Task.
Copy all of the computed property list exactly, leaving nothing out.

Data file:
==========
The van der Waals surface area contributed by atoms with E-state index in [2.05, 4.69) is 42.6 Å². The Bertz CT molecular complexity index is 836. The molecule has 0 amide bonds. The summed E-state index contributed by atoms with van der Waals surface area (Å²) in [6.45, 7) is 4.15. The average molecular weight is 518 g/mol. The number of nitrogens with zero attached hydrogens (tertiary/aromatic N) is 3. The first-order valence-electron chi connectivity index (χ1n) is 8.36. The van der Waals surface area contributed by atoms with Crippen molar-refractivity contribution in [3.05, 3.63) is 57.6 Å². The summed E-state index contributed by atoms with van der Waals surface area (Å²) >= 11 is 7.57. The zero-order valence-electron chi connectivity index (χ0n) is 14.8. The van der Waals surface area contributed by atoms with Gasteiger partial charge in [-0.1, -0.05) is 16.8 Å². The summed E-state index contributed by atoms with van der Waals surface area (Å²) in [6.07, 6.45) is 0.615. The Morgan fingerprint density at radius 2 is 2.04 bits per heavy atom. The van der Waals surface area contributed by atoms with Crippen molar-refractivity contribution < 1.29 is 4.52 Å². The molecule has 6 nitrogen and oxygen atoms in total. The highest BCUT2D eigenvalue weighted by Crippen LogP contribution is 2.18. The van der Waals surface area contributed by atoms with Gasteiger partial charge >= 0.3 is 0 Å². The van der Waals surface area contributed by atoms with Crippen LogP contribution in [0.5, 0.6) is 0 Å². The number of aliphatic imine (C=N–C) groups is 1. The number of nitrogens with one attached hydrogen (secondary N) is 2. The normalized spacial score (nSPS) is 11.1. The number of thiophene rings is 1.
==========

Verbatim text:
The van der Waals surface area contributed by atoms with E-state index in [2.05, 4.69) is 42.6 Å². The Bertz CT molecular complexity index is 836. The molecule has 0 amide bonds. The summed E-state index contributed by atoms with van der Waals surface area (Å²) in [6.45, 7) is 4.15. The average molecular weight is 518 g/mol. The number of nitrogens with zero attached hydrogens (tertiary/aromatic N) is 3. The first-order valence-electron chi connectivity index (χ1n) is 8.36. The van der Waals surface area contributed by atoms with Crippen molar-refractivity contribution in [3.05, 3.63) is 57.6 Å². The summed E-state index contributed by atoms with van der Waals surface area (Å²) >= 11 is 7.57. The zero-order valence-electron chi connectivity index (χ0n) is 14.8. The van der Waals surface area contributed by atoms with Gasteiger partial charge in [-0.1, -0.05) is 16.8 Å². The summed E-state index contributed by atoms with van der Waals surface area (Å²) in [6.07, 6.45) is 0.615. The Morgan fingerprint density at radius 2 is 2.04 bits per heavy atom. The van der Waals surface area contributed by atoms with Crippen molar-refractivity contribution < 1.29 is 4.52 Å². The molecule has 6 nitrogen and oxygen atoms in total. The highest BCUT2D eigenvalue weighted by Crippen LogP contribution is 2.18. The van der Waals surface area contributed by atoms with Gasteiger partial charge >= 0.3 is 0 Å². The van der Waals surface area contributed by atoms with Crippen LogP contribution in [0.5, 0.6) is 0 Å². The number of aliphatic imine (C=N–C) groups is 1. The number of nitrogens with one attached hydrogen (secondary N) is 2. The normalized spacial score (nSPS) is 11.1. The number of thiophene rings is 1.